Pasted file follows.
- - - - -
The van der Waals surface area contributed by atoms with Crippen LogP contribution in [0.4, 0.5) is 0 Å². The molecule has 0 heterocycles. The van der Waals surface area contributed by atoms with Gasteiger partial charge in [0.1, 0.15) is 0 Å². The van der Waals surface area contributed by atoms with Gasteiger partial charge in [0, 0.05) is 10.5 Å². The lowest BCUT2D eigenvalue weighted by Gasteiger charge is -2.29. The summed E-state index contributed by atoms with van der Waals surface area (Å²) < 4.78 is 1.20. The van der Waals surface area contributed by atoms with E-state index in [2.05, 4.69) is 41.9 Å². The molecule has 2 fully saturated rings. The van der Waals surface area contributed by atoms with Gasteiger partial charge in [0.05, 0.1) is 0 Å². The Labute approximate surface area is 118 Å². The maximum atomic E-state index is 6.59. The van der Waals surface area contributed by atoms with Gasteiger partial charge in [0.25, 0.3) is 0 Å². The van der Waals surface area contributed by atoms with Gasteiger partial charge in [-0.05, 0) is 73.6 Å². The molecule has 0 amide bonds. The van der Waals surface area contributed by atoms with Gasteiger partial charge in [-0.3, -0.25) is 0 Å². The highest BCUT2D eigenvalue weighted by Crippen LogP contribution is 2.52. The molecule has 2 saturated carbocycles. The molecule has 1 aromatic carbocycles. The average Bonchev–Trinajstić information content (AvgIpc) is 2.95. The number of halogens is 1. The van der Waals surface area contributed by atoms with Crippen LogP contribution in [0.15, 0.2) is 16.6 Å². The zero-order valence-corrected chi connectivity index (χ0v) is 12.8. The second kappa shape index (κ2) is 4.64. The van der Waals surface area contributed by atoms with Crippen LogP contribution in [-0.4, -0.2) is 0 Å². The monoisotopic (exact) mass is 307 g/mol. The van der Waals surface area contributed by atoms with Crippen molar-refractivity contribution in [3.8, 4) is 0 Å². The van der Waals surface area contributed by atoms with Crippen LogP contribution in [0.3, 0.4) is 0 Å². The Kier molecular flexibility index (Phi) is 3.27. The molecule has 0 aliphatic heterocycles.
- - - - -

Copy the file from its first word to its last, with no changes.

The van der Waals surface area contributed by atoms with Crippen LogP contribution in [0.4, 0.5) is 0 Å². The molecule has 0 heterocycles. The van der Waals surface area contributed by atoms with Gasteiger partial charge in [0.1, 0.15) is 0 Å². The van der Waals surface area contributed by atoms with Gasteiger partial charge in [0, 0.05) is 10.5 Å². The lowest BCUT2D eigenvalue weighted by Gasteiger charge is -2.29. The summed E-state index contributed by atoms with van der Waals surface area (Å²) < 4.78 is 1.20. The van der Waals surface area contributed by atoms with E-state index in [2.05, 4.69) is 41.9 Å². The molecule has 2 fully saturated rings. The van der Waals surface area contributed by atoms with Gasteiger partial charge in [0.05, 0.1) is 0 Å². The Labute approximate surface area is 118 Å². The maximum atomic E-state index is 6.59. The van der Waals surface area contributed by atoms with Gasteiger partial charge in [0.25, 0.3) is 0 Å². The van der Waals surface area contributed by atoms with Gasteiger partial charge in [-0.05, 0) is 73.6 Å². The molecule has 0 amide bonds. The van der Waals surface area contributed by atoms with Gasteiger partial charge in [-0.3, -0.25) is 0 Å². The highest BCUT2D eigenvalue weighted by Crippen LogP contribution is 2.52. The molecule has 2 saturated carbocycles. The molecule has 1 aromatic carbocycles. The average Bonchev–Trinajstić information content (AvgIpc) is 2.95. The number of halogens is 1. The van der Waals surface area contributed by atoms with Crippen LogP contribution in [0.15, 0.2) is 16.6 Å². The zero-order valence-corrected chi connectivity index (χ0v) is 12.8. The second kappa shape index (κ2) is 4.64. The van der Waals surface area contributed by atoms with Crippen LogP contribution in [-0.4, -0.2) is 0 Å². The monoisotopic (exact) mass is 307 g/mol. The van der Waals surface area contributed by atoms with Crippen molar-refractivity contribution in [3.8, 4) is 0 Å². The van der Waals surface area contributed by atoms with Crippen LogP contribution in [0.3, 0.4) is 0 Å². The Kier molecular flexibility index (Phi) is 3.27. The molecule has 0 aliphatic heterocycles.